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CherishAbout five centuries ago, Copernicus changed the way we think about our universe when he postulated that the Sun, not the Earth, is the center of our universe. (We, of course, now know that it isn’t the center of the universe, but the Sun remains the center of our solar system.) Plato, Socrates, Augustine, and Aquinas all lived without understanding a basic truth that any educated person today takes for granted.

One hundred years later, just four centuries ago, Sir Isaac Newton discovered what we call gravity, something that even a contemporary fifth-grader could describe.

The relative youth of basic knowledge is rather stunning. For all his wisdom and brilliant insight, Aristotle knew less of hard science — astronomy, anatomy, and even physics — than the vast majority of Advanced Placement high school students do today. It’s remarkable to consider relatively recent advancements in intelligence and understanding.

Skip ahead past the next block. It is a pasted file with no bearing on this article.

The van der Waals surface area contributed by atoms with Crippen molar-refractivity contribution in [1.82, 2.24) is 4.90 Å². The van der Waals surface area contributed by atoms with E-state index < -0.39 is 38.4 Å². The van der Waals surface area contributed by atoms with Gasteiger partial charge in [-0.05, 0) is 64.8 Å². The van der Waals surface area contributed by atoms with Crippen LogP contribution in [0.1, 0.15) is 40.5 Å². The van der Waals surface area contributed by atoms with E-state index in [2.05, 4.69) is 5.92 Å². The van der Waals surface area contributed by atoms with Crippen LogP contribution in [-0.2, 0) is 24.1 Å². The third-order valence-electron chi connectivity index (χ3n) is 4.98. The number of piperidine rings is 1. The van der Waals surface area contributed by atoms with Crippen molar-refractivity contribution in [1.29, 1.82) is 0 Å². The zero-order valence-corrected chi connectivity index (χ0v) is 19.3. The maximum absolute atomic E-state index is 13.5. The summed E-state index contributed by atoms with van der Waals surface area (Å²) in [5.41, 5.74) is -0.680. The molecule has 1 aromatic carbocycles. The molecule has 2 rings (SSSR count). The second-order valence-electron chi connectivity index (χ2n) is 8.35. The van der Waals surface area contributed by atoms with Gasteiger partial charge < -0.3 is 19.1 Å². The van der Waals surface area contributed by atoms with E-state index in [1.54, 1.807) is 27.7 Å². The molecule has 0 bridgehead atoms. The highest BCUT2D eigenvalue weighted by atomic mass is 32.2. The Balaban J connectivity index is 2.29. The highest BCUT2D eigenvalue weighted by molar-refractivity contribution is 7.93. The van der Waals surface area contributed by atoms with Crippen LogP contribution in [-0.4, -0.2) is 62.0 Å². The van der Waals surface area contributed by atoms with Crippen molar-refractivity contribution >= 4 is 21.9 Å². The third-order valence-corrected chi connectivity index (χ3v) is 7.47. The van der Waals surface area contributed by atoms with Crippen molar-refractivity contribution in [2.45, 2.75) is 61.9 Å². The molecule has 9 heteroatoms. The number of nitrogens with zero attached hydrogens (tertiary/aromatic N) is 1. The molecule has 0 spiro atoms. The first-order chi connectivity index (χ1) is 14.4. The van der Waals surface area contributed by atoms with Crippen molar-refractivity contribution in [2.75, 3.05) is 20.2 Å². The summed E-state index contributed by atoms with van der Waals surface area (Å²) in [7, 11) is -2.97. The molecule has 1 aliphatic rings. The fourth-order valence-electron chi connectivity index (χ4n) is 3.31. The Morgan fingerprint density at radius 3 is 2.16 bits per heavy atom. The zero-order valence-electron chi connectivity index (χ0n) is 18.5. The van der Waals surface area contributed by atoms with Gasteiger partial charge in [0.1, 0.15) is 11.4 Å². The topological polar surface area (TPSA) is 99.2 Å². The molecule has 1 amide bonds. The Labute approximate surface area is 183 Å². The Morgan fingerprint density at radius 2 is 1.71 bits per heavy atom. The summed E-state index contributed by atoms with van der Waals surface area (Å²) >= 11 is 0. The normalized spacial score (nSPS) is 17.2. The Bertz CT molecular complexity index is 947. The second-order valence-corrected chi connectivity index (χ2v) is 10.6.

A TV series like Mad Men, initially set just 60 years ago, seems like a ridiculous relic of an atrocious past — men treated women like that? People were that insensitive to race issues?

Just as intellect and social understanding have grown, so our love should grow, as…

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I am a perfect dad.

Just don’t ask any of my three kids. No need to trouble my wife either.

Okay so I am not a perfect dad. Not even close.

So then why do I still have it stuck in my head that if I could only find myself in the perfect situation…parenting would be such a snap? And I think you know what I mean by “perfect situation.” It’s the one where no one is rushed for time and every head is cool and every child’s heart is open for parental wisdom.  It’s the world where our kids approach us after they’ve just finished washing all the dishes from our family supper and earnestly beseech: “Father, teach us from thine Scriptures. Our hearts long for eternal truth over the trappings of these temporal video games.”

Again, not even close.

Fortunately, the picture of family life painted in the Old Testament is just as chaotic as our own, if not more.  Life was full of challenges for the people of God. Family life even more so.  Think of it this way: when the people of God were not held in captivity, they were wandering in the desert….